Tried & Tested

Qantas B747-400 premium economy

8 Jul 2008 by Mark Caswell

QantasCHECK-IN I arrived at Heathrow Terminal 4 at 2010, about two hours before my flight. I found the Qantas desk in Zone D, with one specific desk for premium economy and only two people in the queue. I was through security quickly and airside within 20 minutes of arriving at the airport.

BOARDING At about 2120, I noticed the board change to “go to gate”, so I slowly made my way to Gate 5. Boarding had already started when I arrived and I got on the plane immediately via the premium lane – this being one of the perks of being in premium economy class. As I entered the cabin, my initial impression was of a modern version of the old cradle-style business seats. My jacket was taken from me, and as I sat down I was offered water, juice or a glass of champagne followed by a hot towel. On the seat was an amenity kit with socks and an eye mask (but no earplugs) in a pouch with a long strap.    

THE SEAT Premium economy is a new class for Qantas. The seats, designed by Marc Newson and manufactured by Recaro, were designed for the A380 but with the delay to its introduction have appeared on the B747 first. On the 747-400, the seats are fitted in a 2-4-2 configuration (2-3-2 on the upper deck of the A380) over four rows, and I was sitting in 35G (an aisle seat in the middle bank of four). The seat is 19.5 inches wide with a pitch of 38-42 inches and a recline of nine inches. It’s easy to operate, with just two buttons – one for the back and one for the footrest.   

It’s hard to pick the best seat in the cabin as they are all very similar. I would tend to keep away from the front row (34) as it is nearest the galley and really has no more legroom than the others. The main difference in terms of legroom is placement of the IFE boxes under the seat.  There was plenty of space under my seat in G, but B and J have more room between the seat uprights and the boxes, so I would choose rows 35, 36 or 37 in seat B or J, unless, of course, you want a window. (The boxes are not supposed to be a problem on the A380 as the IFE is wireless.)

THE FLIGHT The aircraft pushed back and was airborne just before 2230. Shortly after take-off, the cabin service supervisor introduced himself to all passengers in premium economy, explained about the flight and handed out immigration forms. The cabin has two dedicated members of staff for the 32 passengers.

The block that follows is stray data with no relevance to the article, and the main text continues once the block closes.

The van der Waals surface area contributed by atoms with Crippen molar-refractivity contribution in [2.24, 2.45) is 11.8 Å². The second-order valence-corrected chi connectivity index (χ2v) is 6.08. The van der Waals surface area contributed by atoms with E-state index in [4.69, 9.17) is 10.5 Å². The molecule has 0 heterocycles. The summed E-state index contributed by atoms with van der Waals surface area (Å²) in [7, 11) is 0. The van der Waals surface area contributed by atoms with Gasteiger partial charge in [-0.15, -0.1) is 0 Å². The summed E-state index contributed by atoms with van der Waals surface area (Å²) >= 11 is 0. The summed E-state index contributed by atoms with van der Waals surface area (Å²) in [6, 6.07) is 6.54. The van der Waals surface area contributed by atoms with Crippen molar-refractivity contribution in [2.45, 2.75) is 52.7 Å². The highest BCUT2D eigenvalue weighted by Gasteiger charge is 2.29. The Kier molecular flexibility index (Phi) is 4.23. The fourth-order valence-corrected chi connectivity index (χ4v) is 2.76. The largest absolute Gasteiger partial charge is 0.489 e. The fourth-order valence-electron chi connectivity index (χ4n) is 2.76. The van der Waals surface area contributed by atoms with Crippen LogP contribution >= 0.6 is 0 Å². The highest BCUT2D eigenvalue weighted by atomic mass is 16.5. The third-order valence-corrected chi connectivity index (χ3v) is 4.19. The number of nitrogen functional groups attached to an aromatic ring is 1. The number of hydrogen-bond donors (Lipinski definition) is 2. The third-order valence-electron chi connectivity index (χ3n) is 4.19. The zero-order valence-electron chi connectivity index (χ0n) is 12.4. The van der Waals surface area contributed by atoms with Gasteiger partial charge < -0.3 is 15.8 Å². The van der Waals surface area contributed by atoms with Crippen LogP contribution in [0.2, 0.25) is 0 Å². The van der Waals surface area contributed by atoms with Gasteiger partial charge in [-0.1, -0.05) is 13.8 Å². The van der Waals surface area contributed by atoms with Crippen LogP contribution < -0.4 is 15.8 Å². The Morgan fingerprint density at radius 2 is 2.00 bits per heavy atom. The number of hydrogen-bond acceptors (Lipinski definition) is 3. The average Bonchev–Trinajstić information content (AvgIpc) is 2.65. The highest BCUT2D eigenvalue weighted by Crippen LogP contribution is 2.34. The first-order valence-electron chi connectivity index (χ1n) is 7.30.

Once airborne, the crew offered a selection of English and Australian newspapers, followed by dinner. This consisted of a green leaf salad with mangetout and olives, followed by chicken in a ham and mushroom sauce with rice or roast pork, and cheesecake for dessert. (All were served on crockery and were very tasty.) You can also request a snack such as a baguette, fruit, cheese, biscuits or chocolate at any time during the flight. (When the A380 starts flying these items will be available in a fridge so passengers can help themselves.)

The IFE had a few problems and needed to be restarted a couple of times. It’s an impressive system offering hundreds of options including ten games, more than 60 films, 200 TV programmes and 150 CDs. The system is either controlled by the handset or directly on the 8.4-inch touchscreen. The noise-cancelling headphones provided made listening a pleasure. There is also the option to send or receive SMS/emails at a cost of US$1.90 each and make calls at US$5 per minute. The seat has 110v AC power outlets for laptops but if you are from the UK you will need an adaptor for the socket.

After dinner I went to sleep, aided by a large cotton-covered pillow and generous sheet-backed blanket. I was impressed by how far the seat reclined compared with other similar products, and by nice touches such as the integral footrest, double-width armrest and large headrest, which can be adjusted in height and has two large wings to stop your head from falling to either side. While I was a little too tall to make use of the footrest, there was plenty of space under the seat in front to stretch out, and I probably had one of the best night’s sleep ever in a non-business class seat.     

About one and a half hours before landing, breakfast was served. There was a choice of continental (fruit platter and muesli) or hot (cheese omelette, with rosti potatoes and tomatoes), both served with a mini fruit loaf. 

QantasARRIVAL The plane touched down at 0539, 16 minutes ahead of schedule, and was at the gate about eight minutes later. Luggage retrieval was swift and I was out of the airport within 40 minutes of touching down.    

VERDICT A superb product and excellent service – the closest thing to business class you will get without paying a business class price.  

PRICE Premium economy return fares from London to Singapore, departing the UK between August 16 and November 30, start from £1,613 for bookings made at least 21 days in advance.


Julian Gregory

Loading comments...

Search Flight

See a whole year of Reward Seat Availability on one page at

Business Traveller Decenber 2023 / January 2024 cover
Business Traveller Decenber 2023 / January 2024 cover
Be up-to-date
Magazine Subscription
To see our latest subscription offers for Business Traveller editions worldwide, click on the Subscribe & Save link below